FacebookTwitterLinkedInEmailPrint分享Greentech Media:Texas may be the center of the U.S. oil and gas industry, but the latest data shows that the state’s competitive energy market is increasingly favoring clean energy over fossil fuel alternatives.New information from state grid operator ERCOT shows that carbon-free resources made up more than 30 percent of its 2018 energy consumption, and a slightly larger percentage of its 2019 generation capacity. In both cases, the largest share of credit goes to the state’s massive wind farms, which provided 18.6 percent of 2018 energy and make up 23.4 percent of 2019 capacity, followed by nuclear power, which served 10.9 percent of last year’s needs and will provide 5.4 percent of this year’s capacity.Solar, meanwhile, only made up a sliver of the 1.3 percent of last year’s energy use served by “other” resources such as hydropower, biomass and fuel oil. But solar will make up 2.1 percent of this year’s generation capacity, in a testament to the small but fast-growing utility-scale solar market developing in the state.ERCOT’s achievement is largely a result of the economics of wind and solar power, plus a healthy dollop of state energy policy to integrate its western wind resources to eastern cities, known as competitive renewable energy zones (CREZ). Since 2009, about when CREZ got started, wind generation capacity has grown from 6 percent to nearly 20 percent of ERCOT’s energy mix, while coal has fallen from 37 percent to 25 percent of ERCOT’s energy mix over the same time.Meanwhile, the amount of wind being curtailed due to lack of transmission and demand has shrunk from about 17 percent in 2009 to less than half a percent in recent years, a result of the $7 billion in new transmission enabled by CREZ, as well as ERCOT’s work to build weather forecasting and demand management into how it manages its grid.Solar meets only a fraction of ERCOT’s needs compared to wind, but its growth rate is much faster at present, with utility-scale projects in the state setting new low-price records alongside solar leaders like California, Arizona and Nevada. Much of this solar is in West Texas, where it can benefit from the same transmission investments that have enabled the wind industry, Rhodes noted.More: Texas grid operator reports fuel mix is now 30% carbon-free Grid operator says Texas electricity now 30% carbon-free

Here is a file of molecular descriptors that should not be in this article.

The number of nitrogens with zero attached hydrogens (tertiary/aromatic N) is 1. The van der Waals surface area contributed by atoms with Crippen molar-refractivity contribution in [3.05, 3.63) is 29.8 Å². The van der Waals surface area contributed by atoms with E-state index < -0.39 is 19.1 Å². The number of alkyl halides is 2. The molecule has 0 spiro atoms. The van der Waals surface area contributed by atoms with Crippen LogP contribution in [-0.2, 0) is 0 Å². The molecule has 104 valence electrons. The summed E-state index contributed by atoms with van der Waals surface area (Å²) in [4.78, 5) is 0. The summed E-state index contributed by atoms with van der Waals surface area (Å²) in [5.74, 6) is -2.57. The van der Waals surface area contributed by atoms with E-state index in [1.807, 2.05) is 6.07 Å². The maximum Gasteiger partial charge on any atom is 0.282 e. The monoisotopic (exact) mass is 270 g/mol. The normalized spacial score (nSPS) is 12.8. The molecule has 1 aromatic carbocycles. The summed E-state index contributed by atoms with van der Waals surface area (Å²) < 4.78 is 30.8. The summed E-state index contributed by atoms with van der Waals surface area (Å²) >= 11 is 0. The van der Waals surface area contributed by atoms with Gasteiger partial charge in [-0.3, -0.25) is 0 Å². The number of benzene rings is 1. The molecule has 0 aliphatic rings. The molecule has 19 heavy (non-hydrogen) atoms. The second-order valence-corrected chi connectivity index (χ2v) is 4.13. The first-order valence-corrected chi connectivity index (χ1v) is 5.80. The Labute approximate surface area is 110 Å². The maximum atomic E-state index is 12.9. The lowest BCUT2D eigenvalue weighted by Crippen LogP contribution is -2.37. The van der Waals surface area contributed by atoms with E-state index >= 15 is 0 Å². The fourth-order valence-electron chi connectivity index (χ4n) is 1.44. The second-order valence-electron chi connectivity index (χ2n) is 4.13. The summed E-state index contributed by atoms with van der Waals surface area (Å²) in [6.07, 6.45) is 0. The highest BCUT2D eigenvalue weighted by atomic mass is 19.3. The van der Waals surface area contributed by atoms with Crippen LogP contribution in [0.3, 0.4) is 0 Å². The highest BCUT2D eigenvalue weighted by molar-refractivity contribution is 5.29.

Jeremy Gregg at the Raiser’s Razor blog asked me to answer the following question: What drives your philanthropassion? In other words, why have I, like you, chosen to be overworked and underpaid in the third sector?Part of the answer for me is, I spent a number of years working as a journalist in very poor countries. And the poverty and pain I saw on a daily basis was hard to simply witness, over and over. So I stopped reporting and started working to remedy what I was seeing. (This is not to say journalism does not do much to contribute to the social good or to right wrongs – it does. I just wanted to be more involved in the story.)So part of my motivation is based on need.But the bigger part of it is based on change. I saw enough good when I was reporting that I also grew to believe there was hope in most situations. And that, ultimately, is the most motivating thing of all.I started my book this way: We all have moments in life when we happen upon our calling, and mine was when I encountered a giant, smiling condom in Cambodia. I go on to tell the story of being inspired by the ground-breaking work of the nonprofit PSI to make AIDS prevention fun and hopeful (including via a giant condom balloon), to great success. I saw the good in the story and possibility in the future.I think ultimately, what makes for the most powerful motivation (at least for me) is not how bad something is now but rather how much better it could be.
Clark County’s Master Composter/Recycler program is accepting registrations for a series of workshops intended to educate the community on how to reduce its impact on natural resources. The series of workshops are taught by “master” composters and recyclers and cover topics including composting, gardening, green cleaning and creating worm bins.The classes include:• Backyard composting: 10 a.m.-noon, Center for Agriculture, Science and Environmental Education, 11104 N.E. 149th St., Brush Prairie, and 6-8 p.m. June 20, 78th Street Heritage Farm, 1919 N.E. 78th St. Learn how to build a backyard compost pile that turns yard waste into garden gold.• Lasagna gardening: 10 a.m.-noon June 3, Center for Agriculture, Science and Environmental Education, 11104 N.E. 149th St., Brush Prairie. Learn how to create lush, easy-care gardens in practically any location without hours of back-breaking digging or soil-breaking tilling.• Green cleaning: 6-8 p.m. June 8, Clark County Operations Center, 4700 N.E. 78th St. Learn how to make versatile green household cleaners. Free kits and ingredients provided.• Wormshop: 6-8 p.m. June 13, 78th Street Heritage Farm, 1919 N.E. 78th St. Receive a free bin, worms, information and resources, and learn how to build and maintain a worm bin.To register, visit www.clarkgreenneighbors.org/mcr/classes-and-workshops.